Growing up in the Pacific Northwest, I witnessed the routine shutting down of every functioning system and person in town due to inclement weather. The first sighting of a snowflake; the threatened accumulation of up to 1/4 of an inch of snow; the dreaded overnight freeze: any of these things would have schools closing early, opening late or not at all, people holed up in their houses for fear of driving or walking, and newscasters spouting hyperbole about "Arctic Blasts." Of course, in recent years, with climate changes becoming more and more evident, my little hometown has experience some severe winter madness-- and they still don't know how to deal with it.

Ireland is in the same boat.

A small country used to rain, overcast skies, and-- um, rain, Ireland was ill-prepared for the snow and ice that has hit the ground in medium force (maybe 2 to 3 inches) in the last week. In fact, the recent "chill" affecting the region is so unprecedented that the entire country's road grit and salt supply has been exhausted. I kid you not. Apparently, hardware and grocery stores have also come up dry as people have been trying to tackle the problem individually, and that supply is soon to run out.

So, what does this mean for Ireland? And more importantly, what does it mean for me, the average pedestrian? It means that only the main (and I do mean main) roads are free of ice, and only the sidewalks in town centres have been salted. When we had a rental car last week, the GD nearly spun out trying to get up the road to our apartment.

It means that I fell hard on the sidewalk while I was walking into town today, and then nearly fell again in the road while crossing the street. Luckily I'm not aged or frail, because if I was, I'd probably have shattered my knee and be in hospital now, causing crazy work overloads in orthopedics, where the GD is employed at the moment.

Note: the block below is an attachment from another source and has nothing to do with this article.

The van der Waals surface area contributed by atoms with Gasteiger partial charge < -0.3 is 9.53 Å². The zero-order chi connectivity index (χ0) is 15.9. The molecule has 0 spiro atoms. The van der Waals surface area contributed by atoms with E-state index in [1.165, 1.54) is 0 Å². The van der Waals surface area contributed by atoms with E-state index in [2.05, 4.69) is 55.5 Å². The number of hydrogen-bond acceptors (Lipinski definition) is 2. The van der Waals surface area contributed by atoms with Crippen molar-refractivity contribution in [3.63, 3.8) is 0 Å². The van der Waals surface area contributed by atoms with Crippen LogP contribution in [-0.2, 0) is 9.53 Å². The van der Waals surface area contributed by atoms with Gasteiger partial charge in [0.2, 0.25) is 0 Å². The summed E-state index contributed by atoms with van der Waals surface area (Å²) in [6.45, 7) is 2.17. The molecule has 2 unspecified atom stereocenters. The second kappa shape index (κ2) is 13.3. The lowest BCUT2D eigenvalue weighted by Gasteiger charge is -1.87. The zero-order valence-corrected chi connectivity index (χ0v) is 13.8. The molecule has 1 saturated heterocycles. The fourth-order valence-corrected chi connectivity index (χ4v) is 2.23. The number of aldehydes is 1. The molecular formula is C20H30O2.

So, yes, this weather is unprecedented, Ireland (and World), but guess what? It's not getting any better from here. So take a page from Minnesota's book and invest in some snowplows, and please, for the love of god, bring back the salt!

*The premise sounds really selfish on the king's part, and I'm pretty sure it was, but I think there was also some further point to all of this which I am now forgetting.

In moderation.

Thursday, January 07, 2010

Hello, Sligo

The plumber laughed at me when he saw me assembling the new bookcase with a screwdriver: "I'd wager you'll be at dat all day. You need an electric drill for dat!"

Well, it only took me half a day! My right arm got a much-needed workout, and now we have a place to store our books and CDs. In our old apartment, they were stacked on the fireplace. We didn't have room for extra furniture.

We're in Sligo, and it's not even a terrible place. In fact, it's pretty beautiful. We found a gloriously large 2-bedroom, 2-bathroom, 2-story townhouse (staircase!) for less that we were paying in Dublin for our 1-bedroom, 1-bathroom, 1-living room + kitchen-closet apartment. The town is, of course, much smaller than Dublin, but I'm liking that at the moment. The youth are calmer, the centre is quainter, and the junkies are non-existent. I feel safe walking alone at night, and the weather has been unusually cool and crisp (as opposed to dark and rainy) with a sprinkling of snow, which makes me feel like I'm living in an idyllic snowglobe land.

We are settling in with the GD back at work and me trying to make work for myself. Comedy tour pending.